More practically, the Grit X has all of the standard sports watch capabilities, such as heart rate tracking, GPS, Bluetooth connectivity with a power metre, and the ability to lead you through daily exercises. There’s lot of cycling-specific functionality here, but older sensors won’t work because there’s no ANT+ connection. Other minor connection drawbacks include the absence of several smartwatch functionality, such as contactless payments and Spotify track skipping.
A long-lasting battery powers the Grit X. In training mode with GPS and wrist-based heart rate, the battery life may be prolonged up to seven days using one of the several power saving modes available.
The complete system is bundled up in a very sturdy and waterproof casing, with a medium-sized 1.2-inch screen and weighs just 64g.
5. Garmin Forerunner 920XT
More expensive, granted, but this watch is fantastic for cyclists. The Garmin Forerunner 920XT is a watch recommended for those who are graduating from the beginner cyclist level and going into the semi-pro stage. It offers a coach that stays close to you all the time.
This cycling watch not only helps with your cycling proficiency but will also monitor your sleep and step count. It has a GPS function that will allow you to compare your ride with friends’ and anyone else on the internet. If you want the addition of a heart rate monitor, it’s there.
The 920XT can be a powerful cycling companion if you have the budget to further invest in the ANT+ power meter and/or a speed sensor.
The reason it’s great for those really getting into their sport is the advanced features like VO2 maximum, which learns as you use it. It tells you how much your fitness is improving and over time becomes more accurate about your unique abilities. By the time it’s learnt this about you, it can predict race times and set a realistic target based on where your training is at. Something a pro might be able to do for themselves, and it’ll help you learn how.
6. Garmin Fenix 6 Series
The Fenix 6 Pro is Garmin’s current release encompassing the most recent Elevate heart rate sensor. This is great for fitness tracking enthusiasts. Utilise the Body Battery, which monitors your energy levels. Advanced sleep and stress tracking are also incredibly useful. Use the constant heart rate monitor to get a great snapshot of your current fitness level.
The Fenix 6 Pro is, without doubt, one of the leading multisport smartwatches on the market at the moment. It comes with adventure tracking as well as more general performance. There’s a great GPS mapping capability that will cover you for any outdoor activity you might want to engage in.
The battery life is decent for an adventure watch, offering 36 hours in GPS mode, and a whopping 336 hours without using the bells and whistles. Those being a barometer, thermometer, accelerometer, pedometer and gyroscope.
It comes with 32GB onboard storage and you can use it with your favourite music apps like Spotify and Deezer.
The only variation between the 6 and 6 Pro is that the crown is constructed of titanium, resulting in a somewhat lighter watch. The Pro Solar model is identical to the Pro and Sapphire variants in terms of functionality. However, the Pro Solar is the only model featuring Solar Power Glass, which can harness solar energy to increase battery life.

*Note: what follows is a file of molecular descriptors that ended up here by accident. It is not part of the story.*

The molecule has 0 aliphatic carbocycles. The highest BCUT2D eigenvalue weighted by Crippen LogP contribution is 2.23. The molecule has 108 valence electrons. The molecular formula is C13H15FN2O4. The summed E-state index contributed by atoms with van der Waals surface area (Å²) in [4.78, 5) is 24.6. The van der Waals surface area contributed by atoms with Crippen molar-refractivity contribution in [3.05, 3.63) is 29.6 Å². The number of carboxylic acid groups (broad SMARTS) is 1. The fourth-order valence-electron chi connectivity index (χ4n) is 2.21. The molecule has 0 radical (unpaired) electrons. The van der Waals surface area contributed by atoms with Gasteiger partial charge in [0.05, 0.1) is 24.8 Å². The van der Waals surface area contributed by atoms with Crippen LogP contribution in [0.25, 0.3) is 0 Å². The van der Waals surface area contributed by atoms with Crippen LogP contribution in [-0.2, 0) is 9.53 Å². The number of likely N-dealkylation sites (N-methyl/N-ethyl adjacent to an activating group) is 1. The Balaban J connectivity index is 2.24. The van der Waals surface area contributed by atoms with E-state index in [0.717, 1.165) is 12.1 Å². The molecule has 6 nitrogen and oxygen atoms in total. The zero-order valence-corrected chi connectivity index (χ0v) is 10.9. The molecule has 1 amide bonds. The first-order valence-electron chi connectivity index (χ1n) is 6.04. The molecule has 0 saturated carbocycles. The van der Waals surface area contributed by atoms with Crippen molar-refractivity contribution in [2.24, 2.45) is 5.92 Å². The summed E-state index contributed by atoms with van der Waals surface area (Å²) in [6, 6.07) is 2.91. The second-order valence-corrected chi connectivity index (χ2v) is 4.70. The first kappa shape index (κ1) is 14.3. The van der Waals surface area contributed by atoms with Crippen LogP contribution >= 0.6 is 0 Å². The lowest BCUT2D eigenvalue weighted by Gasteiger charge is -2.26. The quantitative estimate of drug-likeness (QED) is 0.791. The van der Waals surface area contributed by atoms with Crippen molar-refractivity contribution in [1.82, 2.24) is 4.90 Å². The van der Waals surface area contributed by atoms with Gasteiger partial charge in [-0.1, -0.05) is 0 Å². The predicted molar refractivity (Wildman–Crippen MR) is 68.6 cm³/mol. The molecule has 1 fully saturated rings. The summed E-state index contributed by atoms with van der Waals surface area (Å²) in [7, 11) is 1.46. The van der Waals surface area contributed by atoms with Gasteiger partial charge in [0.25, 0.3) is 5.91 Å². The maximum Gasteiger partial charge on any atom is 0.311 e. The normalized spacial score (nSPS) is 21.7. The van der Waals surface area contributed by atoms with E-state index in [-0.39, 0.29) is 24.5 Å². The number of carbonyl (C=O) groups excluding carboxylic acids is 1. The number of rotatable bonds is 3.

It’s 47mm by 47mm with a thickness of 1.47cm. The case is made of carbon with Gorilla Glass (protecting the 260 x 260-pixel display), which is great for resisting bumps and scrapes. It’s also waterproof with a 10ATM rating.
|Fenix 7||Amazon||View Offer|
|Fenix 7||eBay||View Offer|
|Fenix 7||Garmin||View Offer|
|Fenix 7||Target||View Offer|
7. Garmin Enduro
With Power Glass solar charging, Garmin’s new premium multisport watch can last up to 80 hours in GPS mode and 65 days in smartwatch mode.
If you’re going cycling for the day or camping in the wilderness for a few, the Enduro is ideal.
Of course, at this price, you’d expect a lot of functionality, but the Fenix 6 range does offer a little more, particularly in terms of mapping. There is also no offline music storage. Although the button arrangement is identical to that of the Fenix 6, the Enduro offers extra trail running functions inherited from the Garmin Forerunner.
The build quality is excellent, and it appears to be as tough as the name implies.
8. Garmin Forerunner 945
The Forerunner 945 incorporates bit from the Fenix 5 Plus and replaces the metal bezel with plastic, as well as adding a few extras like internal music storage and contactless payments.
It has Bluetooth ANT+ and WiFi connectivity works with a variety of sensors, including power metres, can connect to multiple satellite location networks, and even Garmin’s ClimbPro, altitude, and heat acclimation features. Which were first introduced with the Edge 530 and 830 cycling computers.
The watch has a battery life of 36 hours in ultra-track mode, and it has an Elevate optical HR sensor with Pulse Ox data – and it’s a lot less expensive than the Fenix smartwatches.
9. Suunto 7
The Suunto 7 is suitable for wearing daily. It’s also a loyal friend for adventures. If you’re into doing sports every single day, this is the perfect watch for you. It offers over 70 sport modes, a heart rate monitor and GPS mode. It gives the user a unique sports experience. It’ll accurately analyse all your training.